What’s Your Dream Job?

  • by Amrita Rohit Patel, DDS, FPFA, FICD
  • May 16, 2023
Congratulations, graduates! Welcome to the best profession in the world. The four years of hard work that you put into obtaining your doctorate were likely full of ups and downs, but you’ve made it. Now, it’s time to go out and find your path in dentistry. There are numerous options available: private practice associateships, larger group practices, academia, public health and military dentistry. You might even want to put yourself on the track to practice ownership in the next few years. This can all seem overwhelming at first, but it is a road that can be navigated with some guidance from those who have been there before you. 

The first and most important question to answer is: Where are you going? I mean this in a literal and figurative sense. Where do you want to be geographically? Where would you like to raise a family? Do you have existing obligations that are drawing you to a certain area of the country? Does being an associate for most of your career interest you, or would you like to get more involved with the business of dentistry? These are all legitimate and often difficult-to answer questions. In my experience, it is crucial to have a plan before setting out on your journey to find an ideal work environment. 

The best place to start having these conversations is often with your dental school faculty prior to graduation and also with your local component dental societies. You will meet leaders in dentistry in your area that might end up being your connections to employment opportunities. You will also get to network with other recent graduates at membership and mentoring events that these organizations host. If you are doing a postgraduate training program, your attendings are also wonderful resources for employment options. Many of them are likely looking for associates to mentor and potentially onboard as partners in the future. Many retiring dentists do not work with brokers or sales representatives when they are ready to sell their practices; instead, they rely on word of mouth. This is a great opportunity for newer graduates to find ideal positions that are sometimes not listed on job websites. If you are interested in practice ownership and learning about the business of dentistry, look for jobs that advertise a partnership or owner track. These will be the right fit for you. 

As you go through the interview process, make sure to ask about scheduling of patients, treatment planning philosophies and any technology that the office uses. You probably learned about a lot of new technology in school and even in your training, and now you get to use what you learned to help patients. The flow of a schedule is an important part of every working day, and some offices allow associates to allot their own amounts of time per procedure. Other offices may create your schedule for you. Remember that, as you grow, learn and continue to practice, your skills and working speed will increase. Don’t get discouraged if appointments seem to take longer in the beginning. Showing an interest in learning to do better can go a long way toward working better with your team.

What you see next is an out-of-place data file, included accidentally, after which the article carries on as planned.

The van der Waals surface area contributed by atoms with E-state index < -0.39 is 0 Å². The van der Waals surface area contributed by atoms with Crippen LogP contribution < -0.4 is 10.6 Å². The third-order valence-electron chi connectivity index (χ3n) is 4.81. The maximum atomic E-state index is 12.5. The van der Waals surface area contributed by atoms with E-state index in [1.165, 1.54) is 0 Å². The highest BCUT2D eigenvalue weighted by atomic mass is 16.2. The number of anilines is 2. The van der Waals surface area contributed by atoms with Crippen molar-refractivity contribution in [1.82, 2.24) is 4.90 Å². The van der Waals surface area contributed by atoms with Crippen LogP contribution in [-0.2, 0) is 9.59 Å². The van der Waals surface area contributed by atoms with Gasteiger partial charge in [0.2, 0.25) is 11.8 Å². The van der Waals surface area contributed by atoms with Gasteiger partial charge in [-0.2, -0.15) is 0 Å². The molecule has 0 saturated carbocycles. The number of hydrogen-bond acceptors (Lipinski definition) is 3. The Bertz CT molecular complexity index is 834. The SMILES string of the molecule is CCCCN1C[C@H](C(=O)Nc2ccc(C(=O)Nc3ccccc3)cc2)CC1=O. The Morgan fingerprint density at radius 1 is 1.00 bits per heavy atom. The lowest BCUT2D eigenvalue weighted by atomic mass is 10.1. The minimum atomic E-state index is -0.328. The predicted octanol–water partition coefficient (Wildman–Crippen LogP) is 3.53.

What happens after you’ve found your dream job? The first piece of advice I give to all new graduates is to hire an expert — an attorney who deals with contracts — to review the employment contract. Make sure that a contract exists between you and your employer. Handshake deals are red flags and should be avoided. A solid contract, with expectations and requirements clearly laid out, is the way to make sure all parties involved are on the same page. It should describe in detail your expected compensation. There are different methods to calculate this. The most common I have seen is paying a base salary per day and then a percentage of production or collection after a few months. For offices that are in-network with dental insurances, this initial period is generally used to credential you and get you signed up with these plans. 

Other considerations that should be included in your contract are the licenses and documents that you need to keep up to date (malpractice insurance, Drug Enforcement Administration registration and any state continuing education requirements), your daily schedule, and the types of procedures that you are expected to perform. You may also be offered a continuing education stipend in addition to your compensation. This shows that the practice is invested in your clinical growth and is an important point to consider when interviewing. 

Clear communication from the start is how you avoid conflicts and make the transition process a smooth one, no matter where you end up. Make sure to communicate any questions or concerns prior to signing your contract with your future employer. Communicate with your local dental societies to network with other doctors who are in the same position (and use these networking opportunities to find a mentor!). Lastly, remember that these important interviewing and communication skills are the building blocks to continued success in your professional life, whether you choose to be an associate indefinitely or put yourself on the path to ownership. As a doctor and a leader, empowering your team to achieve your goals is the way that successful positive growth can continue. 

Amrita Rohit Patel, DDS, FPFA, FICD, is in private practice with her father, endodontist Rohit Z. Patel, DDS, PC, in Westchester County, New York. She is the AGD Impact Leadership columnist.